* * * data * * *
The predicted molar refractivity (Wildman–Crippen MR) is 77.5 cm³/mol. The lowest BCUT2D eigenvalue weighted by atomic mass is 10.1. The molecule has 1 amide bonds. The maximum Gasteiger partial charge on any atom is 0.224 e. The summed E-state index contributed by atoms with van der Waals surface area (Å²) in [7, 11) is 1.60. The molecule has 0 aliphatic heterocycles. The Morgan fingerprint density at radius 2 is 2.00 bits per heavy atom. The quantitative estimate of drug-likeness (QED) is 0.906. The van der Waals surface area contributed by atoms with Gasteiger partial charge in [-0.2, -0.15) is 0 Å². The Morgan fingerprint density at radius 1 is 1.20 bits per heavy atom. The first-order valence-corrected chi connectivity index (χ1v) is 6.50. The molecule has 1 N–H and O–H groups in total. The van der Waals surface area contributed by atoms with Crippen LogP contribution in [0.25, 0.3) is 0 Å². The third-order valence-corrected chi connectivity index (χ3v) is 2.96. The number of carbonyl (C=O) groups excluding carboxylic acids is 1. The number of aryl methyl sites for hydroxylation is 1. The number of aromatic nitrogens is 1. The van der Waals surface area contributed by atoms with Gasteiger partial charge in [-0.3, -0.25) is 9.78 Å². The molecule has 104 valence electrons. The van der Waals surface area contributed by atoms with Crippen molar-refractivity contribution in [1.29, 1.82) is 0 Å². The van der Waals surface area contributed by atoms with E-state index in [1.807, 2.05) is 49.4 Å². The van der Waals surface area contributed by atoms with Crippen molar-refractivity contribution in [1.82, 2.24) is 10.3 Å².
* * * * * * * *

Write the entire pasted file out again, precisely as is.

The predicted molar refractivity (Wildman–Crippen MR) is 77.5 cm³/mol. The lowest BCUT2D eigenvalue weighted by atomic mass is 10.1. The molecule has 1 amide bonds. The maximum Gasteiger partial charge on any atom is 0.224 e. The summed E-state index contributed by atoms with van der Waals surface area (Å²) in [7, 11) is 1.60. The molecule has 0 aliphatic heterocycles. The Morgan fingerprint density at radius 2 is 2.00 bits per heavy atom. The quantitative estimate of drug-likeness (QED) is 0.906. The van der Waals surface area contributed by atoms with Gasteiger partial charge in [-0.2, -0.15) is 0 Å². The Morgan fingerprint density at radius 1 is 1.20 bits per heavy atom. The first-order valence-corrected chi connectivity index (χ1v) is 6.50. The molecule has 1 N–H and O–H groups in total. The van der Waals surface area contributed by atoms with Crippen LogP contribution in [0.25, 0.3) is 0 Å². The third-order valence-corrected chi connectivity index (χ3v) is 2.96. The number of carbonyl (C=O) groups excluding carboxylic acids is 1. The number of aryl methyl sites for hydroxylation is 1. The number of aromatic nitrogens is 1. The van der Waals surface area contributed by atoms with Gasteiger partial charge in [-0.3, -0.25) is 9.78 Å². The molecule has 104 valence electrons. The van der Waals surface area contributed by atoms with Crippen molar-refractivity contribution in [1.29, 1.82) is 0 Å². The van der Waals surface area contributed by atoms with E-state index in [1.807, 2.05) is 49.4 Å². The van der Waals surface area contributed by atoms with Crippen molar-refractivity contribution in [1.82, 2.24) is 10.3 Å².